Before filing a claim, find the original disability insurance policy. If you can’t find it, ask the HR department for an original employee insurance policy handbook. This document explains your legal rights with the insurance company. It is the roadmap for a claim. Don’t accept an updated or altered version.
Be prepared for an avalanche of paperwork. Get a copy of everything that the insurance company gets: tests, records, reports, doctor’s notes, etc. Review and make a copy of everything sent to the insurance company. If you have any questions, ask. If you don’t get straight answers, keep asking, or have a friend or professional get involved on your behalf.
Tell your primary treating physician that you are about to file a claim. A doctor who does not have experience with disability claims can ruin your claim. Make sure the doctor understands that the success or failure of your disability claim depends on their cooperation.
Medical records must demonstrate more than symptoms and diagnosis. Restrictions and limitations of occupational duties that are a direct result of the disability must be documented. For example, a report can’t simply say that a dentist can no longer perform dentistry because of fibromyalgia. The report has to explain the tasks required to perform the job: standing for long periods of time, leaning over patients, working with hands while holding head and neck at a particular position, maintaining focus and energy levels over extended periods of time. It is not the diagnosis -but the restrictions and limitations that the condition causes that create a disability.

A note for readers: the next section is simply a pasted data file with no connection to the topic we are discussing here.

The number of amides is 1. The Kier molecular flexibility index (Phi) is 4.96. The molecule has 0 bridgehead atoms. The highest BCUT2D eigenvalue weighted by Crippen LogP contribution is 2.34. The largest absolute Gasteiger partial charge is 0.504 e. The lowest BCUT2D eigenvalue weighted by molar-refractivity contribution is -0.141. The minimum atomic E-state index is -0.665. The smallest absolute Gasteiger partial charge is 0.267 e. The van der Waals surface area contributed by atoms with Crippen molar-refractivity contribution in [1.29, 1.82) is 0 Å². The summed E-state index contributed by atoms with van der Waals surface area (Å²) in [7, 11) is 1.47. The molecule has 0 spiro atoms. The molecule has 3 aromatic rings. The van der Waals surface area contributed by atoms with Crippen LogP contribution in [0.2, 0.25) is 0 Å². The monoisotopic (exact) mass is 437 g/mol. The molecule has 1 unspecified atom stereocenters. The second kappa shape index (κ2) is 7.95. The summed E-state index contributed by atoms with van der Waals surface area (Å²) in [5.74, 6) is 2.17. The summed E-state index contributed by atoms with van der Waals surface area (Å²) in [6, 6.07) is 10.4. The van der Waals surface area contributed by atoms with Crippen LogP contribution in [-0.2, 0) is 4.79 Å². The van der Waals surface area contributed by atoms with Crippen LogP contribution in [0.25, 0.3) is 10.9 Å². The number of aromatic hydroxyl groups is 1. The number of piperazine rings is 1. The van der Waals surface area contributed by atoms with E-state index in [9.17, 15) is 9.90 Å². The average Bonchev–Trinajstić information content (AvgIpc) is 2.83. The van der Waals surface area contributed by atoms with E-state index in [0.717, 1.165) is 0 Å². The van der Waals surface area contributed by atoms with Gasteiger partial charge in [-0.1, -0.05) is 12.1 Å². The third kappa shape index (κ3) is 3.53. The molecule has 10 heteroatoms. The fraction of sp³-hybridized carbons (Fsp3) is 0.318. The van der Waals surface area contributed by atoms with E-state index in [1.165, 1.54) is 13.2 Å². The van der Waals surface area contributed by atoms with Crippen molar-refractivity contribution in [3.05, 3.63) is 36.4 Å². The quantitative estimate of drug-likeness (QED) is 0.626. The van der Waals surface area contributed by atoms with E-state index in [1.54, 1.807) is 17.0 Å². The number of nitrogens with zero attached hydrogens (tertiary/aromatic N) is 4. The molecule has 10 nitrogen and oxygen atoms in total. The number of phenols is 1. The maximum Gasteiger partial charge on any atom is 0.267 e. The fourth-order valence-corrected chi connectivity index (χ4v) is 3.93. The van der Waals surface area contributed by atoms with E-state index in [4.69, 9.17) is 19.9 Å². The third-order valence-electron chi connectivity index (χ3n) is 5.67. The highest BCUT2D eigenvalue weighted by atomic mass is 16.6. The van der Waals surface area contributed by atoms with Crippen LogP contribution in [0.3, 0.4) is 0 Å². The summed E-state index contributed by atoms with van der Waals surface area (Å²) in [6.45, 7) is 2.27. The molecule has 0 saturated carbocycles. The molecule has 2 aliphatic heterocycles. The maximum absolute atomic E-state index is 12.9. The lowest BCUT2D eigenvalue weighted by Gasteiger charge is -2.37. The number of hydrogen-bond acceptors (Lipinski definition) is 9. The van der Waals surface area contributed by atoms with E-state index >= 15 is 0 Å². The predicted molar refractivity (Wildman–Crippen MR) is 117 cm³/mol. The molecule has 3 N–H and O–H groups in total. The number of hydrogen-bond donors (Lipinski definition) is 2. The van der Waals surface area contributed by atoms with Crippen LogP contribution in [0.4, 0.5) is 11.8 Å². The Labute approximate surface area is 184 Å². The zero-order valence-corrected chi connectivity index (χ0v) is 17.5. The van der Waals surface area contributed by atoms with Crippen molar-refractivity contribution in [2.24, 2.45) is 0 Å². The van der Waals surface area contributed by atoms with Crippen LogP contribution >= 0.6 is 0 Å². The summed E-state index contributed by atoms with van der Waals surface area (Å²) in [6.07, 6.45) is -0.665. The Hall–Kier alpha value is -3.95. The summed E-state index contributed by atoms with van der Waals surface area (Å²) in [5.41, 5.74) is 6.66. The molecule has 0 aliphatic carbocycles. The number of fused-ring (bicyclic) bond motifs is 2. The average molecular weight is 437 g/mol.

Doctors are not insurance professionals, and unless they have experience with the disability insurance claims process, it is not likely that they will know how to properly document the diagnosis in a way that will support a claim.
The file that an insurance company uses to review claims is the files used to deny claims and to fight claims in administrative hearings – so consider every piece of paper something that could be used against you. Every medical report, every form, and every single document must be treated as courtroom evidence.
But, remember that every form is an opportunity to prove a legitimate claim. Be honest and truthful. If there are particular times during the day when you simply cannot function, say so. Be specific about how many days a week you can conduct daily activities and how many you cannot. If the forms are not long enough, or if there is not enough room, make a note on the page that you are attaching pages containing more information.
Keep track of every contact with the insurance company. Document dates of conversations, name of representatives, and details of the conversations. Send follow up letters to confirm the conversations and keep a copy of everything you send to the insurance company. Send all letters and any records by registered mail or express mail service that requires a signature. If you get a follow-up letter from the insurance company to document conversations, read it, and if they are not accurate, write back to correct them.
Get whatever help you need. If you can’t manage correspondence and phone calls, ask a trusted friend or hire a professional to help. Tell the insurance company representative if another person will be on a phone call, and make sure any follow-up letters include this information.